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Wednesday, March 11, 2009

HOM: Mixing It Up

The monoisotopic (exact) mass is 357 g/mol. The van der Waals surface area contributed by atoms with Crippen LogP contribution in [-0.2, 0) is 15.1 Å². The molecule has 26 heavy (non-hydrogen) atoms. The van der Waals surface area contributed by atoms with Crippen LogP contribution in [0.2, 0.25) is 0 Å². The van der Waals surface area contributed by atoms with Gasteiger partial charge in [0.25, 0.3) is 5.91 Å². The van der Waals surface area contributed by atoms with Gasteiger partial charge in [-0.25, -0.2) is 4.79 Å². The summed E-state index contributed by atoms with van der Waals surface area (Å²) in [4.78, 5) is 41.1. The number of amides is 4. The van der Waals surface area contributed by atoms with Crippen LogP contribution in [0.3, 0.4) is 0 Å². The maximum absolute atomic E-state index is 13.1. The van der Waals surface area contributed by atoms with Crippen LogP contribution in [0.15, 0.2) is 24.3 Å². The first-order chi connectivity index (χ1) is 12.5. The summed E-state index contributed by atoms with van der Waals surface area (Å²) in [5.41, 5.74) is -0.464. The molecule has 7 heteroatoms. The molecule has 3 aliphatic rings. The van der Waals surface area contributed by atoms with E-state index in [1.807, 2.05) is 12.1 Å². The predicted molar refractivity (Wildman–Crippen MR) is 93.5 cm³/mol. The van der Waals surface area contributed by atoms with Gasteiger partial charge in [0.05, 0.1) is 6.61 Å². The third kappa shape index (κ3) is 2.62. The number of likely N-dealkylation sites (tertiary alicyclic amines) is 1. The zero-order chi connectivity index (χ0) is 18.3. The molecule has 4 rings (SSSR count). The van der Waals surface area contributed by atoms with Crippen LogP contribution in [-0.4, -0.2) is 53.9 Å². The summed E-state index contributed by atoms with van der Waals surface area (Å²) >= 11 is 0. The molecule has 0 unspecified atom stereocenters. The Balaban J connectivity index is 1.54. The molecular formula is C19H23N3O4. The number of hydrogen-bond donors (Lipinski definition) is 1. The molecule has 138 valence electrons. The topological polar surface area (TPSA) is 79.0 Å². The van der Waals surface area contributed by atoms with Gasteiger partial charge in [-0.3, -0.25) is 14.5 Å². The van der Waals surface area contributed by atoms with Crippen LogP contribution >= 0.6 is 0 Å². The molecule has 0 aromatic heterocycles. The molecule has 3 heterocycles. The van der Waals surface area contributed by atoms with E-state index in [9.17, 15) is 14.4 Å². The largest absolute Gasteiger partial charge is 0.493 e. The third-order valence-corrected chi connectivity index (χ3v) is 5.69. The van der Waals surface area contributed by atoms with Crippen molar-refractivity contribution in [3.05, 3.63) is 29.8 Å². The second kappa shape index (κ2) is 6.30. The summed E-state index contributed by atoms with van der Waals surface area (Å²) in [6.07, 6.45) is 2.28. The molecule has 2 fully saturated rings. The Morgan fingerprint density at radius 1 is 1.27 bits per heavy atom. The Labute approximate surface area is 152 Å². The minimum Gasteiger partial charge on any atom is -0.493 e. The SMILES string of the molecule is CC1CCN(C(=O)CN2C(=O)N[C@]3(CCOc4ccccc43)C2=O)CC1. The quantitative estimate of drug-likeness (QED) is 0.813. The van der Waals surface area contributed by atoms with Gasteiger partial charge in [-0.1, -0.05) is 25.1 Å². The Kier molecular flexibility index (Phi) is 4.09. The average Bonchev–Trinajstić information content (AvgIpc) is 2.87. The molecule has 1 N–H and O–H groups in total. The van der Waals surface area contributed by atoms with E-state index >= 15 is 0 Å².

There were two mixers, a small one for the block machine and a big one for the pipe machine. These were NOT Grampa's rotating-drum tip-it-out mixers! They were different sizes but shared the same design -- a heavy steel tub placed horizontally at floor level with a steel shaft running lengthwise through it with heavy steel blades mounted on the shaft. Picture cutting a barrel in two lengthwise, then tipping half of it over on the ground and mounting a paddle wheel in it so that the blades barely clear the barrel when it rotated. Add a trap door on the bottom and a hinged cage made of rebar over it and you've got it. On the GC mixers, the paddle blades were probably six inches wide & two inches thick. The big mixer was probably between four and five feet long and around three feet wide and deep. There were four huge bins along the back (north) wall of the plant for sand and gravel. Trucks from McElroy & Wilken kept them full by backing up and along an open ramp and then dumping the mix into them from the top. (The drivers had to do a precise job of backing -- the twin tracks the ramp consisted of were JUST wide enough for the truck tires and no room for error or corrections.) The gravel/sand got to the mixers from the bins via wheelbarrow, pushed by yours truly after being filled from hoppers on the sides of the bins, and often at a run to keep up with the pipe machine. The process was to dump in the first wheelbarrow load of gravel and start the mixer, Quickly get three or four more loads of mix and dump in, then grab two 97 pound bags of cement, slice them open and pour them in, then add a gallon or two water and some soap till the mix was barely damp. (A perfect mix meant you could just squeeze a handful of it into a ball, and when rubbed on a smooth surface it would show a smooth shiny surface. It was a very dry mix.) When the mix was right, you opened the trap door and the mix went into a hoist bucket. The bucket then went up a track and tripped into a hopper on the pipe machine. When it came down, you repeated the process. When making smaller pipe, it was a fairly relaxed process. With 30+" pipe and a good pipe machine operator you had to run with the wheelbarrow and you handled two sacks of cement at a time if you wanted to keep up. The big mixer scared the crap out of me. One slip and a leg would be gone. There was a guard but it was set so that a wheelbarrow couldn't tip into the blades but there was lots of room for a foot or leg. Being cowardly, I reset the guard so that the whole mixer was covered. Since the guard was just a rebar cage it didn't get in the way -- the aggregate and cement would drop right through it -- but I wouldn't. This didn't help much at the end of the shift, though, when I had to climb down into the mixer to clean out the concrete that built up in the corners during the day. I guess I skimped a bit on that part of the job out of pure cowardice. In these OSHA-ruled times, the circuit feeding the machine would have to be turned off and the switch tagged. I guess we were dumber in those days. If I had been injured in the mixer, I couldn't have sued -- I wouldn't have had a leg to stand on. TBC (Me) (Blacktail Books)